The California grunion is usually found south of Morro Bay, but they have been taken on occasion as far north as San Francisco Bay. Most often they school a short distance from shore in 15 to 40 ft. of water.
- Bluish-green above, silvery below
- Bright silvery-blue band, bordered with violet on the upper margin, runs the length of the body
- Body elongate; mouth small
- Scales small, smooth, and firm
- Two dorsal fins, the first with spines; no adipose fin
Life History & Other Notes
The spawning behavior of the California grunion is one of the most unusual of all marine fishes. They are the only California fish known to strand themselves on the beach to deposit their reproductive products in the moist sand. Females, accompanied by up to eight males, swim with waves washing onto the beach, dig into the sand up to the pectoral fins, and lay eggs. The male wrap themselves around the female and fertilize the eggs. With the next wave, the fish return to the sea. Spawning takes place from early March through September, and then only for three or four nights following the full or new moon immediately after high tide. Most females spawn from four to eight times per year, and may produce up to 3,000 eggs every two weeks.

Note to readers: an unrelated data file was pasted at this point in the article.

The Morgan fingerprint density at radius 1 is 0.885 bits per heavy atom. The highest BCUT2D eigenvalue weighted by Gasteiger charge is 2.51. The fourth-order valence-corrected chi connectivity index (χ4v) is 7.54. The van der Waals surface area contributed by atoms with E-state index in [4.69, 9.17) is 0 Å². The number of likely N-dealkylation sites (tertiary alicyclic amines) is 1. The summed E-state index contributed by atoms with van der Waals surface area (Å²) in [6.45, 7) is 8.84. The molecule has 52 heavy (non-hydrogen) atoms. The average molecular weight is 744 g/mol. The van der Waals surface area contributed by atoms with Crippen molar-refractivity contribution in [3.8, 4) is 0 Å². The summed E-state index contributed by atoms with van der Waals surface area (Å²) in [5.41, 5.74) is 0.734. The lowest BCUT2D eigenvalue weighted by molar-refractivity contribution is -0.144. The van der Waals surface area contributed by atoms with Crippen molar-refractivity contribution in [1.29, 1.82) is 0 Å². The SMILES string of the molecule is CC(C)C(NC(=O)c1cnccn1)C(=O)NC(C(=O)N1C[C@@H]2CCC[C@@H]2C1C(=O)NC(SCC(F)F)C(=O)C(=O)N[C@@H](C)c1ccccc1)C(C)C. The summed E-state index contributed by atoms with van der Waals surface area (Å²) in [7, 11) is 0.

CDFW publishes a schedule of predicted grunion runs on its website. Observing a grunion run is fascinating, and the fish are also good eating.
California Grunion Quick Facts:
Scientific Name: Leuresthes tenuis
Other Common Names: little smelt, lease smelt
Range & Habitat: Morro Bay south in surf environments
Length & Weight: To 7+ in. and less than 2 oz.
Life Span: To 4 years
Diet/Fishing Information: Feeds on small crustaceans and fish eggs. Generally caught during spawning runs – by law, may only be taken by hand
Excerpt from the California Finfish and Shellfish Identification Book.
Single copies of the book are available to California residents free of charge by emailing a request to email@example.com.